One of my clients asked me to review something that happened to him over the weekend. I think this situation serves as a good case study and follow up to my last blog post: Unexpected Word Flow.
Reminder to non-native English speakers: when you encounter a situation of miscommunication or misunderstanding, it’s not always because of your English. In fact, sometimes it’s more of just a clarification than a real misunderstanding.
Take my client “Ben” for example. Over the weekend, he was at the supermarket. He needed help finding something and asked a person,
“Do you work here?”
Ben wanted me to teach a better way to ask that because the person showed some hesitation.
Well, are there other expressions we could use? Sure. The English language is always going to give you more options (probably too many). But is there a real need for a change? In this case, no.
Before we break down the phrasing, let’s go over the context:
- at the supermarket
- need help
- approaching an employee
It could’ve turned out this person didn’t even work there, which would explain his/her reluctance. But if it really was an employee, why would they show hesitation?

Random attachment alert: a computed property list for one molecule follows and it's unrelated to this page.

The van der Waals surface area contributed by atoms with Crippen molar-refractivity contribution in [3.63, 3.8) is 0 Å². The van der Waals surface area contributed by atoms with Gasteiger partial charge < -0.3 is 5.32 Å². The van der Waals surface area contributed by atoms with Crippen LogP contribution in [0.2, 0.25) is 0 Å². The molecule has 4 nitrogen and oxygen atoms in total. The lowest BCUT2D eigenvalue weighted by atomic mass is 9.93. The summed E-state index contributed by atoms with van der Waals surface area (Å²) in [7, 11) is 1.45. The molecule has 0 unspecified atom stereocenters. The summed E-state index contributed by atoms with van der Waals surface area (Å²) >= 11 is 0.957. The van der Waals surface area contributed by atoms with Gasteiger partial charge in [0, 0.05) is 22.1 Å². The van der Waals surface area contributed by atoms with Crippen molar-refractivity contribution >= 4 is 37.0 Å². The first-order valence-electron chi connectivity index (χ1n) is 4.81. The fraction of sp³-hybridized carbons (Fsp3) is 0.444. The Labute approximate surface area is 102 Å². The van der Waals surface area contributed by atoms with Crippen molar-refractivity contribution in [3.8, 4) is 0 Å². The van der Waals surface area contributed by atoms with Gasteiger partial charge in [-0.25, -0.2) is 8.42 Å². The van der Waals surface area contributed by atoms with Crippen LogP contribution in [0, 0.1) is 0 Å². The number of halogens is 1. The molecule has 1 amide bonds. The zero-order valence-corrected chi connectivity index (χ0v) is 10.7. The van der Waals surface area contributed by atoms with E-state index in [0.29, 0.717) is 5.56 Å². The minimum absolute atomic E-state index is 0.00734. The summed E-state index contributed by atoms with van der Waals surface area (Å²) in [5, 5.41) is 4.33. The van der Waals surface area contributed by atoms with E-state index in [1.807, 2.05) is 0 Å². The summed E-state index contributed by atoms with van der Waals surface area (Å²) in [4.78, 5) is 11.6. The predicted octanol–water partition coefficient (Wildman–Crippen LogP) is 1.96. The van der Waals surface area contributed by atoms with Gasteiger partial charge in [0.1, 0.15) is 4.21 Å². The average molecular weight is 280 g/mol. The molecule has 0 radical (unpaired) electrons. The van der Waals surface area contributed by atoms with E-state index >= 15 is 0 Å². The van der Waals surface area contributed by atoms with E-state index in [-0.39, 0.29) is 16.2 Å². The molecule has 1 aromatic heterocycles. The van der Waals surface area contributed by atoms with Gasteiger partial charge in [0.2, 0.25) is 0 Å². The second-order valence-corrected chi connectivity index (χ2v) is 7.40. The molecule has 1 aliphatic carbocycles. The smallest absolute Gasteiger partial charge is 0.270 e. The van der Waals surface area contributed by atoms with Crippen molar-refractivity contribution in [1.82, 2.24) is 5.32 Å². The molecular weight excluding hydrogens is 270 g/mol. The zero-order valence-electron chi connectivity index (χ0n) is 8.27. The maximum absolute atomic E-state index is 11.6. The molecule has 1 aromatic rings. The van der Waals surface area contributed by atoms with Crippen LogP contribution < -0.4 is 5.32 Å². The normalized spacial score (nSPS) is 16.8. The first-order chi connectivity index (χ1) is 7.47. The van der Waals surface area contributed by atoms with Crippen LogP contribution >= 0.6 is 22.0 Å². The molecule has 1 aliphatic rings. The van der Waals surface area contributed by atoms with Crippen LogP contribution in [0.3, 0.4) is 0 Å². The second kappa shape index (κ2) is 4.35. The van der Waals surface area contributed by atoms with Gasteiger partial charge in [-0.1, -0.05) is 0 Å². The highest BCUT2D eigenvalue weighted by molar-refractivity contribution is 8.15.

After all, Ben was just needing help. And it’s true, customers will ask an employee for help. But do you know the other most common situation customers approach employees? To complain.
So if we put ourselves in the employees’ shoes:
- I see a customer approaching me.
- I had to deal with 5 complaints earlier in the day.
- I’m scared this is going to be another complain.
I have a strong hunch it was probably along those lines, but that’s just one possibility among many. Maybe Ben just walked up to a lazy worker. Or maybe that employee had just wrapped up their shift.
Again, the reminder here: it ain’t always about your English.